- Findings reinforce the growing body of evidence supporting a potential role of sleep medicine for those at risk of experiencing suicidal crises
- Future research should investigate the role of specific sleep problems within this context and consider the psychological processes underlying these relationships. In particular, additional work along this line of investigation would further our understanding as to whether sleep problems reduce the likelihood of ambulance attendance for suicide attempts, and crucially, why this may be. It would also be valuable to consider whether these finding extend to self-harm more broadly (irrespective of motivation or intent).
Statement of interests
Ogeil, R. P., Witt, K., Scott, D., Smith, K., & Lubman, D. I. (2020). Self-reported sleep disturbance in ambulance attendances for suicidal ideation and attempted suicide between 2012 and 2017. Journal of Affective Disorders, 265, 364-371.
Bernert, R. A., Kim, J. S., Iwata, N. G., & Perlis, M. L. (2015). Sleep disturbances as an evidence-based suicide risk factor. Current psychiatry reports, 17(3), 15.
Harvey, A. G., Murray, G., Chandler, R. A., & Soehner, A. (2011). Sleep disturbance as transdiagnostic: consideration of neurobiological mechanisms. Clinical psychology review, 31(2), 225-235
Littlewood, D. L., Gooding, P., Kyle, S. D., Pratt, D., & Peters, S. (2016). Understanding the role of sleep in suicide risk: qualitative interview study. BMJ open, 6(8).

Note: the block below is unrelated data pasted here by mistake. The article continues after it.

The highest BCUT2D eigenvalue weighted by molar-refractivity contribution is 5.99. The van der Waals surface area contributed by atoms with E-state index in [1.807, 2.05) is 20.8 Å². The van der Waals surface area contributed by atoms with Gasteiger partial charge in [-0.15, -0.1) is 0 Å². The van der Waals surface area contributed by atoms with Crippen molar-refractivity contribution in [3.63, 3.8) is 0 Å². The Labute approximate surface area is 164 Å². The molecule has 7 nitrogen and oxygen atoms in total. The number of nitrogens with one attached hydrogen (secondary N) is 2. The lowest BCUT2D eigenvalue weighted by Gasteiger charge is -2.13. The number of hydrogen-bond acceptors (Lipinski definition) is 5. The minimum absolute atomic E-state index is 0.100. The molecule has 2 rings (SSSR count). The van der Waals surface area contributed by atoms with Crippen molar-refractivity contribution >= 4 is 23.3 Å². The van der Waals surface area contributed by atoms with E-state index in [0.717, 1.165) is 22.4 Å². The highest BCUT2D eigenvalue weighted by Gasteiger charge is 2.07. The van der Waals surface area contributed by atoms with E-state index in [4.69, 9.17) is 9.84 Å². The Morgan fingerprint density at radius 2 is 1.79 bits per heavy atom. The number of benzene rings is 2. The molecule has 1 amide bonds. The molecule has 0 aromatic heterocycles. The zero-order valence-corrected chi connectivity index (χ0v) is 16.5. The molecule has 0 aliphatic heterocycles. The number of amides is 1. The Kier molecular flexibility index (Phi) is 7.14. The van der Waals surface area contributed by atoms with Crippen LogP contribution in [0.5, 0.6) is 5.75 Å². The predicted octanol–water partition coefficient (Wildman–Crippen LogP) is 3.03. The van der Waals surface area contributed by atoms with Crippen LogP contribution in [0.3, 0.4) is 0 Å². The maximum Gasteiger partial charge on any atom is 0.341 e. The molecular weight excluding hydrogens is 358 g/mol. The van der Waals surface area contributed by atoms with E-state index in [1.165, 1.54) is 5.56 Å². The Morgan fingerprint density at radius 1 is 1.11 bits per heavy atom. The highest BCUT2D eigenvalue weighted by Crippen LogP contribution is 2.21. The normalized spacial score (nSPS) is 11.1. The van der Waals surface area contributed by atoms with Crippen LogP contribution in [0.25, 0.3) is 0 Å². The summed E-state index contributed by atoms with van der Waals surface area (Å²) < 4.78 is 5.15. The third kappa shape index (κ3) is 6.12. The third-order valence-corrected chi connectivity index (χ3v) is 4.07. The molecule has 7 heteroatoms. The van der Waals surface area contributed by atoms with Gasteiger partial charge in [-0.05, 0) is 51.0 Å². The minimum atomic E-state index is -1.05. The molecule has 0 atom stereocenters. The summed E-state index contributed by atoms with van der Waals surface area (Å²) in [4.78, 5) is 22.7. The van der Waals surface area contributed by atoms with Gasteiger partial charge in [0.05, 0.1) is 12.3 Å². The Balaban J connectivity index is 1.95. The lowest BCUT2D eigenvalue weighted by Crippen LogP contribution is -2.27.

Littlewood, D., Kyle, S. D., Pratt, D., Peters, S., & Gooding, P. (2017). Examining the role of psychological factors in the relationship between sleep problems and suicide. Clinical psychology review, 54, 1-16.
Pigeon, W. R., Pinquart, M., & Conner, K. (2012). Meta-analysis of sleep disturbance and suicidal thoughts and behaviors. The Journal of clinical psychiatry.
Russell, K., Allan, S., Beattie, L., Bohan, J., MacMahon, K., & Rasmussen, S. (2019). Sleep problem, suicide and self-harm in university students: A systematic review. Sleep medicine reviews. Apr;44:58-69
Stanley, B., Chaudhury, S. R., Chesin, M., Pontoski, K., Bush, A. M., Knox, K. L., & Brown, G. K. (2016). An emergency department intervention and follow-up to reduce suicide risk in the VA: Acceptability and effectiveness. Psychiatric services, 67(6), 680-683.
World Health Organization., 2016. Global Health Observatory data repository. Geneva